Japanese prime minister Naoto Kan’s right-hand man is suspected of misappropriation of political funds, a news report said Sunday, in a possible blow to Kan ahead of a party leadership race next month.
The Asahi Shimbun reported that political groups supporting Yoshito Sengoku, the Chief Cabinet Secretary and top government spokesman, had paid 3.2 million yen (38,000 dollars) to his eldest son’s legal firm even though the son has little to do with his father’s political activities.
The report comes ahead of a September 14 election pitting Kan against powerbroker Ichiro Ozawa for leadership of the ruling centre-left Democratic Party of Japan.
The winner of the vote will become Japan’s next prime minister, raising the possibility of the country getting its sixth premier in four years.
Ozawa — a major faction leader and veteran of backroom politics dubbed the “Shadow Shogun” — announced Thursday he planned to run against Kan, who took office only in June.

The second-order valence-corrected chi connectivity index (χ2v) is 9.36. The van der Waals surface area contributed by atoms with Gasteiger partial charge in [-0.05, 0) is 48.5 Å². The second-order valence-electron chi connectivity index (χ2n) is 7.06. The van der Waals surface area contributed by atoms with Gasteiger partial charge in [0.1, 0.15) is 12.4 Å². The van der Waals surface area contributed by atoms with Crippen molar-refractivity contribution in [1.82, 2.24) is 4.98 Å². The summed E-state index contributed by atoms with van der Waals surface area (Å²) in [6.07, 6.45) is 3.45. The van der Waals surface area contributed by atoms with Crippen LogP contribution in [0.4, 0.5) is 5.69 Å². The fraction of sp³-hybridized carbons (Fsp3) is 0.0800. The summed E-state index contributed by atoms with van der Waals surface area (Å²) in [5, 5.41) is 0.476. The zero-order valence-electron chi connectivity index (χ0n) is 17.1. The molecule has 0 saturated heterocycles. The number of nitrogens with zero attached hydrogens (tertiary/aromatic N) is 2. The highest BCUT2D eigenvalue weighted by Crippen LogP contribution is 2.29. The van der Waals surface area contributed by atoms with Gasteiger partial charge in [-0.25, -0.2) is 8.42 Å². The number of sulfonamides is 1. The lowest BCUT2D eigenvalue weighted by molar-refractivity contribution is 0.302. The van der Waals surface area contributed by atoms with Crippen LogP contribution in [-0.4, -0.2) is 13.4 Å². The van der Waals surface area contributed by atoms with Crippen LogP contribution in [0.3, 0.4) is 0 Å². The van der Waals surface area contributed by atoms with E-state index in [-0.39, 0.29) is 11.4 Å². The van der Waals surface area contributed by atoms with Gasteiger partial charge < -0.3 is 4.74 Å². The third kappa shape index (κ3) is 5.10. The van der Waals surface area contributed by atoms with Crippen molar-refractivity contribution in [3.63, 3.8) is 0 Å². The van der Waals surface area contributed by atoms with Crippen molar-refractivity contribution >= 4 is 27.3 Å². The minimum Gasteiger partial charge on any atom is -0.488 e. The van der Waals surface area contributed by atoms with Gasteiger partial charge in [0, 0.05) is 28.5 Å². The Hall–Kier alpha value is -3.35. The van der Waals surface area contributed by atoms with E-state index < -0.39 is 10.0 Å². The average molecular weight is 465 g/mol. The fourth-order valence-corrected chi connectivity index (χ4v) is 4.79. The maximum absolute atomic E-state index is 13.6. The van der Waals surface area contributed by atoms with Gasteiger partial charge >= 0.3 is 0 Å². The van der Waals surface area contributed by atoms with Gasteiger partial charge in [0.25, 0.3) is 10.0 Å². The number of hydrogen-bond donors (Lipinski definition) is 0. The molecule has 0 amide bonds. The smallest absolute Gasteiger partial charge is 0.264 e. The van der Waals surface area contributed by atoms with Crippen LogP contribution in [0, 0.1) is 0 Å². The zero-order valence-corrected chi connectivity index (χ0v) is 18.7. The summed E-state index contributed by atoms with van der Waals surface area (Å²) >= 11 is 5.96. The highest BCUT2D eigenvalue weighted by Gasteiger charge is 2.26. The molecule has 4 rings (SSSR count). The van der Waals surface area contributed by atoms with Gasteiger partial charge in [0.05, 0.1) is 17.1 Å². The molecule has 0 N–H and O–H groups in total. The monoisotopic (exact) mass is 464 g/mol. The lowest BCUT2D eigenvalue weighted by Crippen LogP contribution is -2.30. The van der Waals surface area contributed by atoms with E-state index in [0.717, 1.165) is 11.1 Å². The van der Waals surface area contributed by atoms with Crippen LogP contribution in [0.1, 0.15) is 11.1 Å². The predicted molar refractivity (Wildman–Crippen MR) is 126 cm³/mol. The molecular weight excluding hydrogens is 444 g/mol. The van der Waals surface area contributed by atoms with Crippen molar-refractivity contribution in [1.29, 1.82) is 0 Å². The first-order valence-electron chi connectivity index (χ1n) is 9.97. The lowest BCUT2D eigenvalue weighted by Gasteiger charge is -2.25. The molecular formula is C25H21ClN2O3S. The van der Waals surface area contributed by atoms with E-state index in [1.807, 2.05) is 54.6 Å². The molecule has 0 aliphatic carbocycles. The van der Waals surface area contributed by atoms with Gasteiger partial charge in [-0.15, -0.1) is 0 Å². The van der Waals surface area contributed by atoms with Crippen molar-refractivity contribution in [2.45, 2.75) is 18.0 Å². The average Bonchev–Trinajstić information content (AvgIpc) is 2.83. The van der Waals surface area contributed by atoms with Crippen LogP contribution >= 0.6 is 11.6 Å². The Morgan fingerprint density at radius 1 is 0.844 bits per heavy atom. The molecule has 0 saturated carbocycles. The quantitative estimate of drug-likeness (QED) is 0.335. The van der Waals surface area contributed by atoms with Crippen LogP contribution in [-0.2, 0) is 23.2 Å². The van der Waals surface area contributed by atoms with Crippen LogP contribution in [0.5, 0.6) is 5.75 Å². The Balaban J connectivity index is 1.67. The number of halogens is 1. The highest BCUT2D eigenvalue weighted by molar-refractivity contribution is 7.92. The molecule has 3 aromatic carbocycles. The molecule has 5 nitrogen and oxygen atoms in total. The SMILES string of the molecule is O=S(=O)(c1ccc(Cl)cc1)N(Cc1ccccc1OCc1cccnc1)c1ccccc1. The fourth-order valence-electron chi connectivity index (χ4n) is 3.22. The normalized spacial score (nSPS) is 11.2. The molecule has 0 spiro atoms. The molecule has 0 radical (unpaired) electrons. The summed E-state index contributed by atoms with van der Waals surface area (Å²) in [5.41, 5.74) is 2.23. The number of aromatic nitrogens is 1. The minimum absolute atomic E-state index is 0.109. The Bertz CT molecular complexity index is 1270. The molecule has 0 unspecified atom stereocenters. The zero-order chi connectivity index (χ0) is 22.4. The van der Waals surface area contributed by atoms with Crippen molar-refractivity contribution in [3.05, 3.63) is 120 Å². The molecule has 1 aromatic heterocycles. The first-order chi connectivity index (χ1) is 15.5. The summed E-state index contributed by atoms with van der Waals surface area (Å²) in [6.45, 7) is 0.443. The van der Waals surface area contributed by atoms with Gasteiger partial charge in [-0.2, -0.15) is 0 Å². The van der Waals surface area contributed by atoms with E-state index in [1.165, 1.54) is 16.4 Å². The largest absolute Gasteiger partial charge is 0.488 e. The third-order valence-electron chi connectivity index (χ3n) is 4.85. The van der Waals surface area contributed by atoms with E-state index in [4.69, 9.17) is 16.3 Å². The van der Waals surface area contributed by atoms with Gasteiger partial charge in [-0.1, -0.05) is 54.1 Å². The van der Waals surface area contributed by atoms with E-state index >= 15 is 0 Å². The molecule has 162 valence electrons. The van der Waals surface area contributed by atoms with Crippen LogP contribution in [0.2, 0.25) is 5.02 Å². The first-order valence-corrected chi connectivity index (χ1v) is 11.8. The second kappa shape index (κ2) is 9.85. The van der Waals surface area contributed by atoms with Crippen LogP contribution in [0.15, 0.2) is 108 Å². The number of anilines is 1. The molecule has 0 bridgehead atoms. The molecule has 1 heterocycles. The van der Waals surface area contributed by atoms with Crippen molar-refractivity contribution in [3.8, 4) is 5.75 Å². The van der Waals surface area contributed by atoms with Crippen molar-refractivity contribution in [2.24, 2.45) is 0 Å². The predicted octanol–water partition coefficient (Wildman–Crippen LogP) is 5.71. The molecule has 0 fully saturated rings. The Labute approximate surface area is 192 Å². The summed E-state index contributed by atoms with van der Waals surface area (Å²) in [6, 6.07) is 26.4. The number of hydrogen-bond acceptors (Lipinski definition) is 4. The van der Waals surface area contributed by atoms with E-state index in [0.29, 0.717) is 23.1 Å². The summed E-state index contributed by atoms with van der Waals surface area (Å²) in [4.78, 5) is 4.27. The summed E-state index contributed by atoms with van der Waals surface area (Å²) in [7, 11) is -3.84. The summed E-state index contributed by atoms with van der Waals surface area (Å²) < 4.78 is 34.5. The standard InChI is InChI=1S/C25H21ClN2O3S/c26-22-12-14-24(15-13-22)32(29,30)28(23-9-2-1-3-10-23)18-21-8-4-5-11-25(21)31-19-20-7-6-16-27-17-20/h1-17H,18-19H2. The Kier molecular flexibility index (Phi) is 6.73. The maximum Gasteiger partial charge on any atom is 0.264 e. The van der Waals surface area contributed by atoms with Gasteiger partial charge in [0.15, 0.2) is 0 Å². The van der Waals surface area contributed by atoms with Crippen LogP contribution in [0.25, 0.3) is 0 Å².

The Asahi said three political groups linked to Sengoku paid the money for what were said to be staff and other fixed costs over almost three years, citing a government report on political funds.
Ozawa, a former party leader, was seen as the architect of the DPJ’s landslide election a year ago and still commands the loyalty of many rookie members who owe their political fortunes to him.
But he has also become a liability over political funding scandals in which several of his aides have been indicted.
Former prime minister Yukio Hatoyama had said he would support Kan in the party leadership vote but changed his mind, saying last week he would support Ozawa.
Kan is expected to see Hatoyama on Sunday to discuss ways to avoid a major internal party rift — and possibly a breakup of the party — after the election, media reports said.